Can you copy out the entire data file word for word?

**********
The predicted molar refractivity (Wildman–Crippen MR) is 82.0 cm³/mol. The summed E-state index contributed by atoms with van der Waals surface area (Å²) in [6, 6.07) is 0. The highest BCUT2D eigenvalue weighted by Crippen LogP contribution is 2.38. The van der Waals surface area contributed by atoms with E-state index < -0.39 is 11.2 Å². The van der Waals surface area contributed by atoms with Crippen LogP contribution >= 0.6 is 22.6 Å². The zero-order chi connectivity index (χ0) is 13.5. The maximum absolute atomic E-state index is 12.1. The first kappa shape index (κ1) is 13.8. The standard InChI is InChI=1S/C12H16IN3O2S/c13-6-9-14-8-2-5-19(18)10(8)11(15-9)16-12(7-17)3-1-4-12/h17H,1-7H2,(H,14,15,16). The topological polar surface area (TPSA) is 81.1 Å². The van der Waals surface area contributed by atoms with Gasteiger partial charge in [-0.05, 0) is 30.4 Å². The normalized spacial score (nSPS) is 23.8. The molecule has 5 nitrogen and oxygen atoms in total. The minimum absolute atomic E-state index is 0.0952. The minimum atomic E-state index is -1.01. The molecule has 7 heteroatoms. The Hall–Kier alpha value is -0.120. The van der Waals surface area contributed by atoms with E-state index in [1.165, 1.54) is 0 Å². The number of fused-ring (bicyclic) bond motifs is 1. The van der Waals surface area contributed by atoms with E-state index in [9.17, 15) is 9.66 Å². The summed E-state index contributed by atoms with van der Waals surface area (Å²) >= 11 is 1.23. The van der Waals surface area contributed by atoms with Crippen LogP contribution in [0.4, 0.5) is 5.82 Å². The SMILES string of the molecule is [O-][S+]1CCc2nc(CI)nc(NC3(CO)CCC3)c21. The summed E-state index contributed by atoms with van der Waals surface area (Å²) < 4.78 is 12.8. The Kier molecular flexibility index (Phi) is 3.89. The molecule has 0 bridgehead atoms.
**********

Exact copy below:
The predicted molar refractivity (Wildman–Crippen MR) is 82.0 cm³/mol. The summed E-state index contributed by atoms with van der Waals surface area (Å²) in [6, 6.07) is 0. The highest BCUT2D eigenvalue weighted by Crippen LogP contribution is 2.38. The van der Waals surface area contributed by atoms with E-state index < -0.39 is 11.2 Å². The van der Waals surface area contributed by atoms with Crippen LogP contribution >= 0.6 is 22.6 Å². The zero-order chi connectivity index (χ0) is 13.5. The maximum absolute atomic E-state index is 12.1. The first kappa shape index (κ1) is 13.8. The standard InChI is InChI=1S/C12H16IN3O2S/c13-6-9-14-8-2-5-19(18)10(8)11(15-9)16-12(7-17)3-1-4-12/h17H,1-7H2,(H,14,15,16). The topological polar surface area (TPSA) is 81.1 Å². The van der Waals surface area contributed by atoms with Gasteiger partial charge in [-0.05, 0) is 30.4 Å². The normalized spacial score (nSPS) is 23.8. The molecule has 5 nitrogen and oxygen atoms in total. The minimum absolute atomic E-state index is 0.0952. The minimum atomic E-state index is -1.01. The molecule has 7 heteroatoms. The Hall–Kier alpha value is -0.120. The van der Waals surface area contributed by atoms with E-state index in [1.165, 1.54) is 0 Å². The number of fused-ring (bicyclic) bond motifs is 1. The van der Waals surface area contributed by atoms with E-state index in [9.17, 15) is 9.66 Å². The summed E-state index contributed by atoms with van der Waals surface area (Å²) >= 11 is 1.23. The van der Waals surface area contributed by atoms with Crippen LogP contribution in [0.4, 0.5) is 5.82 Å². The SMILES string of the molecule is [O-][S+]1CCc2nc(CI)nc(NC3(CO)CCC3)c21. The summed E-state index contributed by atoms with van der Waals surface area (Å²) < 4.78 is 12.8. The Kier molecular flexibility index (Phi) is 3.89. The molecule has 0 bridgehead atoms.